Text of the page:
(2) In response, Foreign Minister Ivanov said that searching for a mutually acceptable solution was the most important issue between the two countries and that the Russian side is ready to continue the dialogue. He said that achieving a solution to the problem was in the interests of both countries and that the Russian side agreed to continue efforts in accordance with the agreements achieved so far between the two countries. Foreign Minister Ivanov also expressed the view that a solution of the problem was possible through the development of bilateral relations in a wide range of fields and the strengthening of bilateral relations of trust. He said that Russia welcomes the fact that the "Action Plan" was making progress in various fields.

3. Cooperation in the Energy Field

(1) Sakhalin Project

Foreign Minister Kawaguchi said that cooperation in the energy field was an important item in the "Action Plan" and that Sakhalin 2 had announced the decision to invest a total of $10 billion in the next development stage. This decision, she said, had been made possible because Japanese gas and electric power companies had decided to purchase LNG (Liquefied Natural Gas) from that project for more than 20 years. Also, regarding Sakhalin 1, preparations are going ahead for the construction of a crude oil pipeline. Foreign Minister Kawaguchi welcomed the progress in these projects as an important step toward realization of the "Action Plan" and asked for continued cooperation from the Russian government for their smooth implementation.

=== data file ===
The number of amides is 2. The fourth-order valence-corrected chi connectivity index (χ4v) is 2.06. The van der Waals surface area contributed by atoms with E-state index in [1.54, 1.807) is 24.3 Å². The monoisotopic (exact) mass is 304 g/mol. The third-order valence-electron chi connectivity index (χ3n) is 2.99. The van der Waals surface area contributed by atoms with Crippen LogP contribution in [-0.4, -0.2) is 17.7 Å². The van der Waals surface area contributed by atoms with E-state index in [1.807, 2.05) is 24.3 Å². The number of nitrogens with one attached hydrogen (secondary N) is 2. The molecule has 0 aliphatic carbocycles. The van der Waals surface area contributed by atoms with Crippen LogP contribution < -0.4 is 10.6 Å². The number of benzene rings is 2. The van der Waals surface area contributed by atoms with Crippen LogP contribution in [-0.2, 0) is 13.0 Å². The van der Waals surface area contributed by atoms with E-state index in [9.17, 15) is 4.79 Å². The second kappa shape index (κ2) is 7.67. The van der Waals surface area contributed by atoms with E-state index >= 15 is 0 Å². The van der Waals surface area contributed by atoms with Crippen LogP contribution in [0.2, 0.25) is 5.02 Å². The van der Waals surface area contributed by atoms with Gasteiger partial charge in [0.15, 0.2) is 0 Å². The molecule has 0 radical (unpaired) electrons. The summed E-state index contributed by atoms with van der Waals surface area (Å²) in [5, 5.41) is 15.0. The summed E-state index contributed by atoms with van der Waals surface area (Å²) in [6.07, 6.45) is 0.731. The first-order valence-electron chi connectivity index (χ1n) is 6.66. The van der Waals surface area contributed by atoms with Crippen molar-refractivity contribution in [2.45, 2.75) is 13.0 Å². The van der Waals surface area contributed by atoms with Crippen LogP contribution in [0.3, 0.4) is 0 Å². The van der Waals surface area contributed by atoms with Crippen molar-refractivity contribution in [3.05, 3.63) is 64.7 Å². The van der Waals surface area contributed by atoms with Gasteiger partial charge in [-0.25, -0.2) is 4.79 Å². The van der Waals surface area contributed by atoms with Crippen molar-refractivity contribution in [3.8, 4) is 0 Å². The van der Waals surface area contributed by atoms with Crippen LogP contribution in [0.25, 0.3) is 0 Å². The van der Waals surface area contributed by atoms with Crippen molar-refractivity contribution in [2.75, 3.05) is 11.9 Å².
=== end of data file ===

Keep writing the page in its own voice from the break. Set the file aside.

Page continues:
In response, Foreign Minister Ivanov welcomed the development of cooperation between Japan and Russian in the energy field and said that the development of such cooperation was in the interests of both countries.

(2) Pacific Pipeline Project

Foreign Minister Ivanov said that although he was not aware of the details of the ministerial meeting on future energy strategy held in Russia on May 22, welcomed the fact that Japan has an interest in cooperation in the energy field. He expressed the hope for a detailed exchange of opinions between Foreign Minister Kawaguchi and Deputy Prime Minister Khristenko, who is in charge of the energy field, when she visits the Russian Far East at the end of June.